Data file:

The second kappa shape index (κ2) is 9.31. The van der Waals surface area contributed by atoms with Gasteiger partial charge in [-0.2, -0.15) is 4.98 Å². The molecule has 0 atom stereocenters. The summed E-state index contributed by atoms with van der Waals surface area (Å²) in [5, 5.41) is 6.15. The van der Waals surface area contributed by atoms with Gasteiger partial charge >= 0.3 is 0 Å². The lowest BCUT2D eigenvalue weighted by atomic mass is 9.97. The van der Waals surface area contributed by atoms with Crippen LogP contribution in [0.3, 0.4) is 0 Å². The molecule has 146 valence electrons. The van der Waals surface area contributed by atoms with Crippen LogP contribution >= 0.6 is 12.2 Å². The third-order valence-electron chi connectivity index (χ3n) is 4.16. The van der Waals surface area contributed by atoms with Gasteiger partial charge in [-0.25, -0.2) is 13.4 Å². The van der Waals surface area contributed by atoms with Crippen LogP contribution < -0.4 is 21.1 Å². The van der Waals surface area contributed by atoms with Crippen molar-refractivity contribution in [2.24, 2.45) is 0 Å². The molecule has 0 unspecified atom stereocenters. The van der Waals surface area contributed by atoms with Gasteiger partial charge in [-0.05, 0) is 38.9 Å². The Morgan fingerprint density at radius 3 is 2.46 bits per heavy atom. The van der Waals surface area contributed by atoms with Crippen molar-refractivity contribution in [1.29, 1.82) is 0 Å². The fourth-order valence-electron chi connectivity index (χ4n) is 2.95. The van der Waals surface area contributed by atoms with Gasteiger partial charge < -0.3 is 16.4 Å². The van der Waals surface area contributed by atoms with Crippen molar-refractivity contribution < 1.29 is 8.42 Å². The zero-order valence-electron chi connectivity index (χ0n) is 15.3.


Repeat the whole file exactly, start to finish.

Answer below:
The second kappa shape index (κ2) is 9.31. The van der Waals surface area contributed by atoms with Gasteiger partial charge in [-0.2, -0.15) is 4.98 Å². The molecule has 0 atom stereocenters. The summed E-state index contributed by atoms with van der Waals surface area (Å²) in [5, 5.41) is 6.15. The van der Waals surface area contributed by atoms with Gasteiger partial charge >= 0.3 is 0 Å². The lowest BCUT2D eigenvalue weighted by atomic mass is 9.97. The van der Waals surface area contributed by atoms with Crippen LogP contribution in [0.3, 0.4) is 0 Å². The molecule has 146 valence electrons. The van der Waals surface area contributed by atoms with Crippen LogP contribution >= 0.6 is 12.2 Å². The third-order valence-electron chi connectivity index (χ3n) is 4.16. The van der Waals surface area contributed by atoms with Gasteiger partial charge in [-0.25, -0.2) is 13.4 Å². The van der Waals surface area contributed by atoms with Crippen LogP contribution < -0.4 is 21.1 Å². The van der Waals surface area contributed by atoms with Crippen molar-refractivity contribution in [2.24, 2.45) is 0 Å². The molecule has 0 unspecified atom stereocenters. The van der Waals surface area contributed by atoms with Gasteiger partial charge in [-0.05, 0) is 38.9 Å². The Morgan fingerprint density at radius 3 is 2.46 bits per heavy atom. The van der Waals surface area contributed by atoms with Crippen molar-refractivity contribution in [1.29, 1.82) is 0 Å². The fourth-order valence-electron chi connectivity index (χ4n) is 2.95. The van der Waals surface area contributed by atoms with Gasteiger partial charge < -0.3 is 16.4 Å². The van der Waals surface area contributed by atoms with Crippen molar-refractivity contribution < 1.29 is 8.42 Å². The zero-order valence-electron chi connectivity index (χ0n) is 15.3.